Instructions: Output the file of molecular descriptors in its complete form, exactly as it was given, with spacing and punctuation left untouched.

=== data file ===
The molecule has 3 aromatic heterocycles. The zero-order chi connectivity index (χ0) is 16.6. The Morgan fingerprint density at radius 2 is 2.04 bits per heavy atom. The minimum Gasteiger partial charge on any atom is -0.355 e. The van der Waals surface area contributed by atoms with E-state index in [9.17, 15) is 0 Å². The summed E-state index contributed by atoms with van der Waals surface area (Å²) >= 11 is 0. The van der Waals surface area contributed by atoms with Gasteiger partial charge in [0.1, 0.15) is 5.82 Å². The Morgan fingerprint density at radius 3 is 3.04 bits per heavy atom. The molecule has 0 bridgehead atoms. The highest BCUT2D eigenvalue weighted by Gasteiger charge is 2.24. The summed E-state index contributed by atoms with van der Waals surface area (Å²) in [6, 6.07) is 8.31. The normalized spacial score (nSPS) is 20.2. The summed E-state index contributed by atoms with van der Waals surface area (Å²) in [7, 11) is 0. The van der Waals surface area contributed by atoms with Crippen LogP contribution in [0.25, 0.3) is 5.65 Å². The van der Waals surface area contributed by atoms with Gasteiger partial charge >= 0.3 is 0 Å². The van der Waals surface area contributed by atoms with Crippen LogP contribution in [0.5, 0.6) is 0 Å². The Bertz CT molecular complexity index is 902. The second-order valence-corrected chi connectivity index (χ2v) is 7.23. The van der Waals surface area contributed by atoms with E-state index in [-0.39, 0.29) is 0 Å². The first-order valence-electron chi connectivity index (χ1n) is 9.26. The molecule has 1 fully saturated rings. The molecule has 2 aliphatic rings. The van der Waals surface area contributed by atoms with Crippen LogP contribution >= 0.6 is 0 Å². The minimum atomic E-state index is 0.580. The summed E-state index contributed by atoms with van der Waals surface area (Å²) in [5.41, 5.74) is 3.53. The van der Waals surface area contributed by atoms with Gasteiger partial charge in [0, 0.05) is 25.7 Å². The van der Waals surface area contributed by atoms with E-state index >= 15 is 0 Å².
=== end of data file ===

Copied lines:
The molecule has 3 aromatic heterocycles. The zero-order chi connectivity index (χ0) is 16.6. The Morgan fingerprint density at radius 2 is 2.04 bits per heavy atom. The minimum Gasteiger partial charge on any atom is -0.355 e. The van der Waals surface area contributed by atoms with E-state index in [9.17, 15) is 0 Å². The summed E-state index contributed by atoms with van der Waals surface area (Å²) >= 11 is 0. The van der Waals surface area contributed by atoms with Gasteiger partial charge in [0.1, 0.15) is 5.82 Å². The Morgan fingerprint density at radius 3 is 3.04 bits per heavy atom. The molecule has 0 bridgehead atoms. The highest BCUT2D eigenvalue weighted by Gasteiger charge is 2.24. The summed E-state index contributed by atoms with van der Waals surface area (Å²) in [6, 6.07) is 8.31. The normalized spacial score (nSPS) is 20.2. The summed E-state index contributed by atoms with van der Waals surface area (Å²) in [7, 11) is 0. The van der Waals surface area contributed by atoms with Crippen LogP contribution in [0.25, 0.3) is 5.65 Å². The van der Waals surface area contributed by atoms with Gasteiger partial charge >= 0.3 is 0 Å². The van der Waals surface area contributed by atoms with Crippen LogP contribution in [0.5, 0.6) is 0 Å². The Bertz CT molecular complexity index is 902. The second-order valence-corrected chi connectivity index (χ2v) is 7.23. The van der Waals surface area contributed by atoms with E-state index in [-0.39, 0.29) is 0 Å². The first-order valence-electron chi connectivity index (χ1n) is 9.26. The molecule has 1 fully saturated rings. The molecule has 2 aliphatic rings. The van der Waals surface area contributed by atoms with Crippen LogP contribution >= 0.6 is 0 Å². The minimum atomic E-state index is 0.580. The summed E-state index contributed by atoms with van der Waals surface area (Å²) in [5.41, 5.74) is 3.53. The van der Waals surface area contributed by atoms with Gasteiger partial charge in [0, 0.05) is 25.7 Å². The van der Waals surface area contributed by atoms with E-state index >= 15 is 0 Å².